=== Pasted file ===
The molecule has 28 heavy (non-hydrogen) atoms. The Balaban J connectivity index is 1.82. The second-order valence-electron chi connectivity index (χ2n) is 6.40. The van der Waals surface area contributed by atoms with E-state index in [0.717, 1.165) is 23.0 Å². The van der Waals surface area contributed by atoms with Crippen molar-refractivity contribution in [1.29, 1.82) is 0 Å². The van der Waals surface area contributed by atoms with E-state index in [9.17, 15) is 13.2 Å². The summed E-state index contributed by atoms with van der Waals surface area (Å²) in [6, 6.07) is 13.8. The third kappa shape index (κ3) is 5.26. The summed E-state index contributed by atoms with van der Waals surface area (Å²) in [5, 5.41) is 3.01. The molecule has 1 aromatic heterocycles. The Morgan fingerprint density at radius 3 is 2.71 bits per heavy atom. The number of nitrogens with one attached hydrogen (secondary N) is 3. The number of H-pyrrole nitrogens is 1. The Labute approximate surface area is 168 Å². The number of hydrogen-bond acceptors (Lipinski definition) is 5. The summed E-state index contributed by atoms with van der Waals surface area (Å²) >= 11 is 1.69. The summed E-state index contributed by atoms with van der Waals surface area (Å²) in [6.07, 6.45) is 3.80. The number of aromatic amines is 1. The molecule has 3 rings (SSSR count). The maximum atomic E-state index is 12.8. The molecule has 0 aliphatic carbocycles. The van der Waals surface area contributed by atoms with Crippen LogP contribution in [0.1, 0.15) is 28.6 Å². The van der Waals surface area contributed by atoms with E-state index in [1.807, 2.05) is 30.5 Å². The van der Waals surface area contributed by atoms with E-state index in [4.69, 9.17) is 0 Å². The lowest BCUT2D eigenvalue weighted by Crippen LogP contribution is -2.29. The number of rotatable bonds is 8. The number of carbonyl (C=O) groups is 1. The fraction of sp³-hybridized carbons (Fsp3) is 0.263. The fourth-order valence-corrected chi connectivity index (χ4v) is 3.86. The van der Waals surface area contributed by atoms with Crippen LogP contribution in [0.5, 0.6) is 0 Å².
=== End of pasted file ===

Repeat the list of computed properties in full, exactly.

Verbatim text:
The molecule has 28 heavy (non-hydrogen) atoms. The Balaban J connectivity index is 1.82. The second-order valence-electron chi connectivity index (χ2n) is 6.40. The van der Waals surface area contributed by atoms with E-state index in [0.717, 1.165) is 23.0 Å². The van der Waals surface area contributed by atoms with Crippen molar-refractivity contribution in [1.29, 1.82) is 0 Å². The van der Waals surface area contributed by atoms with E-state index in [9.17, 15) is 13.2 Å². The summed E-state index contributed by atoms with van der Waals surface area (Å²) in [6, 6.07) is 13.8. The third kappa shape index (κ3) is 5.26. The summed E-state index contributed by atoms with van der Waals surface area (Å²) in [5, 5.41) is 3.01. The molecule has 1 aromatic heterocycles. The Morgan fingerprint density at radius 3 is 2.71 bits per heavy atom. The number of nitrogens with one attached hydrogen (secondary N) is 3. The number of H-pyrrole nitrogens is 1. The Labute approximate surface area is 168 Å². The number of hydrogen-bond acceptors (Lipinski definition) is 5. The summed E-state index contributed by atoms with van der Waals surface area (Å²) >= 11 is 1.69. The summed E-state index contributed by atoms with van der Waals surface area (Å²) in [6.07, 6.45) is 3.80. The number of aromatic amines is 1. The molecule has 3 rings (SSSR count). The maximum atomic E-state index is 12.8. The molecule has 0 aliphatic carbocycles. The van der Waals surface area contributed by atoms with Crippen LogP contribution in [0.1, 0.15) is 28.6 Å². The van der Waals surface area contributed by atoms with E-state index in [1.807, 2.05) is 30.5 Å². The van der Waals surface area contributed by atoms with E-state index in [4.69, 9.17) is 0 Å². The lowest BCUT2D eigenvalue weighted by Crippen LogP contribution is -2.29. The number of rotatable bonds is 8. The number of carbonyl (C=O) groups is 1. The fraction of sp³-hybridized carbons (Fsp3) is 0.263. The fourth-order valence-corrected chi connectivity index (χ4v) is 3.86. The van der Waals surface area contributed by atoms with Crippen LogP contribution in [0.5, 0.6) is 0 Å².